Author Topic: Fixed wheel on the cheap  (Read 2887 times)


Fixed wheel on the cheap
« on: April 15, 2008, 10:16:58 am »
You will need:

An old back wheel designed for a screw-on freewheel block
Spanners to fit the axle spacers/nuts
A fixed sprocket
A spoke key (optional)

Note: these instructions work for most cup'n'cone hubs. Fancy sealed bearing hubs (like Mavic 501s) may need a different approach that involves reversing the axle.  Specific instructions apply - see

The thread on the hub will be the same as the fixed sprocket hub, so it'll just screw on.  The problem is the chainline -  the sprocket ends up way too far inboard.  Spacers wouldn't help because the thread length on the hub isn't enough to be able to space the sprocket out enough - old freewheels actually overhung the thread by a substantial amount.

The solution is to move the spacers on the axle from the drive side to the non-drive side so that the whole wheel moves over in the frame, and the sprocket ends up aligned with the chainring -  but that means that the rim is way offset towards the drive side.

If you aren't fussy about having the rim central in the frame, and don't use a back brake, then that's it, you're done, happy fixing.

I used a bike with this set-up as a London commuter for years.  Just be aware that you can't fit a standard lockring, though if it worried you you could use a BB lockring & Loctite.  I never bothered and never had a problem.

If you do want a back brake, or you want your wheels to track each other, then you'll need that optional spoke key.  The secret here is that all you're trying to do is to change the dishing; you need to loosen off all the drive side spokes and tighten up the non-drive side by the same amount. That way the wheel will stay true.  Work your way round the wheel, starting at the valve hole, and turn all the drive-side nipples exactly a half-turn clockwise (as you look down the spoke from the hub towards the rim) and all the non-drive side ones exactly a half-turn anticlockwise. When you do the non-drive-side ones, the secret is to turn them 3/4 of a turn and then back 1/4 turn to avoid spoke wind-up.  Have a look at how much difference that's made to the dishing and repeat until the rim is centred in the frame.  As you get close, you might need to change the 1/2 turns to 1/4 turns, but remember to turn all the spokes by the same amount on each pass around the rim.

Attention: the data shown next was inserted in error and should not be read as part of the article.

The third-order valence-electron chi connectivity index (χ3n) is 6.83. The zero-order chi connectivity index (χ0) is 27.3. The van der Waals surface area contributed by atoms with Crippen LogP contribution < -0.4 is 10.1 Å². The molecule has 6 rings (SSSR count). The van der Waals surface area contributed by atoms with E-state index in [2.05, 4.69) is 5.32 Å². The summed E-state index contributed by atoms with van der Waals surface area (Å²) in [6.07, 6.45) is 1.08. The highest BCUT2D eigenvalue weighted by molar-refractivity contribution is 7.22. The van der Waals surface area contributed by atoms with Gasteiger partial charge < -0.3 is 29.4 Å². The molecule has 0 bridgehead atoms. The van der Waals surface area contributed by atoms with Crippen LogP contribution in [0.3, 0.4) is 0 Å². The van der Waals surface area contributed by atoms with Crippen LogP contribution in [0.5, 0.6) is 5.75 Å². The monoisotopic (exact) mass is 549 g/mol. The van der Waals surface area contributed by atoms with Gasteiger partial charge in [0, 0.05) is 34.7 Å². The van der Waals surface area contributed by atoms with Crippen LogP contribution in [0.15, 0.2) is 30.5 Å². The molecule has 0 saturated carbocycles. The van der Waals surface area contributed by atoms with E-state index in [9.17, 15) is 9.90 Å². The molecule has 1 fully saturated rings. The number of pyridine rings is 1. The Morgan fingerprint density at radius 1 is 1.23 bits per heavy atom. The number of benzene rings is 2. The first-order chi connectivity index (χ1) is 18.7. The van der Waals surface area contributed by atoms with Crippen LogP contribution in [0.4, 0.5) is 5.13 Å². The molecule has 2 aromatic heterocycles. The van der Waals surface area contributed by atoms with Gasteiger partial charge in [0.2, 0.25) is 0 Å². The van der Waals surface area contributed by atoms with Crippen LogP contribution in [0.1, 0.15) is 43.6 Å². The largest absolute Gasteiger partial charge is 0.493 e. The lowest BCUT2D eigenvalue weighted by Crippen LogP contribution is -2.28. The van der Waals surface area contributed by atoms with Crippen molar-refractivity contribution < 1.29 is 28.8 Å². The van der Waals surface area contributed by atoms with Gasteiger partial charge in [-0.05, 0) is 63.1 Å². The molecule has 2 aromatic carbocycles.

If you have box-section rims - like most modern ones - then the extra sticky-up-ness of the spokes through the non-drive-side nipples won't be an issue - it'll still be below the rim tape.  If you try this on an old solid rim, like the Weinmann 27" , you might need to file the spoke ends down to prevent punctures.

Here's one I did earlier - note the spacers on the non-drive side, the lack of spare thread on the hub and the (reasonable) centred-ness of the rim in the frame.  That bike doesn't have a back brake so I wasn't too concerned about absolute centring.  It took me about 10 minutes.

Re: Fixed wheel on the cheap
« Reply #1 on: April 15, 2008, 11:21:39 am »
I recognise that bike  ;)


Re: Fixed wheel on the cheap
« Reply #2 on: April 15, 2008, 11:30:27 am »
Yup  :)

Good wheel, that.  But I'd not run it with a back brake any longer.  It's done an intergalactic mileage, including a full SR2000 series.

Re: Fixed wheel on the cheap
« Reply #3 on: April 15, 2008, 11:58:42 am »
It did another 7.2 miles this morning and is currently in the server room.